German court chides Google over its vague privacy policy and terms

Google(S goog)’s privacy policy is too vague, the Berlin regional court has ruled, upholding a complaint made by the Federation of German Consumer Associations (VZBV) in July 2012. The judgement is not yet final, though, and Google says it will appeal.

The VZBV had pointed out that that Google’s privacy policy was less than clear about what users could expect to happen with their data – Google “may” capture location data and “may” mix-and-match data from its various services, for example. Consumers are expected to give their consent to all this, but they can’t be certain what it is they’re consenting to.

The consumer rights group, which has successfully taken on the likes of Facebook(s fb) as well as Google itself in the past, was also irked that Google reserves the right to change its terms and provisions unilaterally, without further consent from the user. On Tuesday, the court agreed, ruling that a whopping 25 clauses in Google’s terms of use and privacy policy were unlawful.

A Google spokesman said late Tuesday that the company would appeal, arguing that its terms and privacy policy are indeed lawful. If Google loses its appeal and doesn’t change the clauses, it could face fines of up to €250,000 ($338,500) per violation, which in this case means per clause.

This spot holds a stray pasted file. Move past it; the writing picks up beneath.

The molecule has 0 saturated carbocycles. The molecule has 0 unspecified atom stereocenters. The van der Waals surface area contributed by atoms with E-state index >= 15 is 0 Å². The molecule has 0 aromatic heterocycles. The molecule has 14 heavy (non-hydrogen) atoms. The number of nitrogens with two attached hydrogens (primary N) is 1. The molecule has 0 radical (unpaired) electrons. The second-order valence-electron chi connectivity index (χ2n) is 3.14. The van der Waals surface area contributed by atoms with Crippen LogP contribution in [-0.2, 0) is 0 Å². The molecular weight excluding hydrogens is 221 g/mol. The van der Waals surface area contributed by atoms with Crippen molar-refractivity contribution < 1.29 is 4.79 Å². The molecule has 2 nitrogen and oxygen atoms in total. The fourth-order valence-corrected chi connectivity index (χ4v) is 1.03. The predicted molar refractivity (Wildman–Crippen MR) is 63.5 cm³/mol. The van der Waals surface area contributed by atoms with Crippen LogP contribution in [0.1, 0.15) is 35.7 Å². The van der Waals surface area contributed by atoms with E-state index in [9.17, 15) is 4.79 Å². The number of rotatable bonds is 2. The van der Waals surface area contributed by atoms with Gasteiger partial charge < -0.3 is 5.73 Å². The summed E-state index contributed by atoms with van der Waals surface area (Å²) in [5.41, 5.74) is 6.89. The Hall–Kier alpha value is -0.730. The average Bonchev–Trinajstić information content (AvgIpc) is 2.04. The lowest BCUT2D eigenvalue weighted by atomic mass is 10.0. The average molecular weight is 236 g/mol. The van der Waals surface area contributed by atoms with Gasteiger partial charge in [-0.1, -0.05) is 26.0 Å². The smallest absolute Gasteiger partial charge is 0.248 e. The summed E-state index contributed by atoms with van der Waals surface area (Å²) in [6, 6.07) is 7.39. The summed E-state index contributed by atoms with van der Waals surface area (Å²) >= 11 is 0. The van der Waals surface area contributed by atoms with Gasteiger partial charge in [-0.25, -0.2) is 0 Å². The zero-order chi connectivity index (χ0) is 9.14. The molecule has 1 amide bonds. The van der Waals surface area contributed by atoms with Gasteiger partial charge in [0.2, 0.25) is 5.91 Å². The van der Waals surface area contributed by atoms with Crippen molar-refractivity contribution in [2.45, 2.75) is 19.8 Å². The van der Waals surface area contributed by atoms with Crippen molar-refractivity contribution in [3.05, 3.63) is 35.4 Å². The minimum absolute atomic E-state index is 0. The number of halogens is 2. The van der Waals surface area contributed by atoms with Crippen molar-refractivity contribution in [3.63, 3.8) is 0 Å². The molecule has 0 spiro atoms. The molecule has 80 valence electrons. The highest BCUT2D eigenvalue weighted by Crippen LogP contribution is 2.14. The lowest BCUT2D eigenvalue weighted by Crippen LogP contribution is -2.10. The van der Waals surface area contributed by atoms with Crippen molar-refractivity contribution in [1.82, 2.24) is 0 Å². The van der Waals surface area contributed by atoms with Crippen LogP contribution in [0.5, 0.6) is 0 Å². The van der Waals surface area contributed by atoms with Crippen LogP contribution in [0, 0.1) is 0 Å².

According to the VZBV, Google has maintained that consumer advocates should not be able to sue over privacy policies as these do not fall under the category of “terms and conditions” (consumers have to agree to terms and conditions, but only say they’ve read the privacy policy). The advocacy group wants the new coalition government, the formulation of which is currently being negotiated, to fix that part of the law.

In case you’re wondering how this judgement came through covering 13 privacy policy clauses as well as 12 terms-and-conditions clauses, if the law says privacy policies aren’t actionable in the same way as terms and conditions are, then join the club. VZBV itself doesn’t know yet, as the court has not yet published its rationale, but a spokeswoman for the organization told me it may be because Google deliberately split off certain terms into the privacy policy in order to protect itself.

Google unified its privacy policies at the start of 2012 to allow it to do things like having Google Search pick up on the user’s YouTube activity. Europe’s data protection officials are not pleased about this.

This post was updated at 3.20am PT to explain technicalities of the case.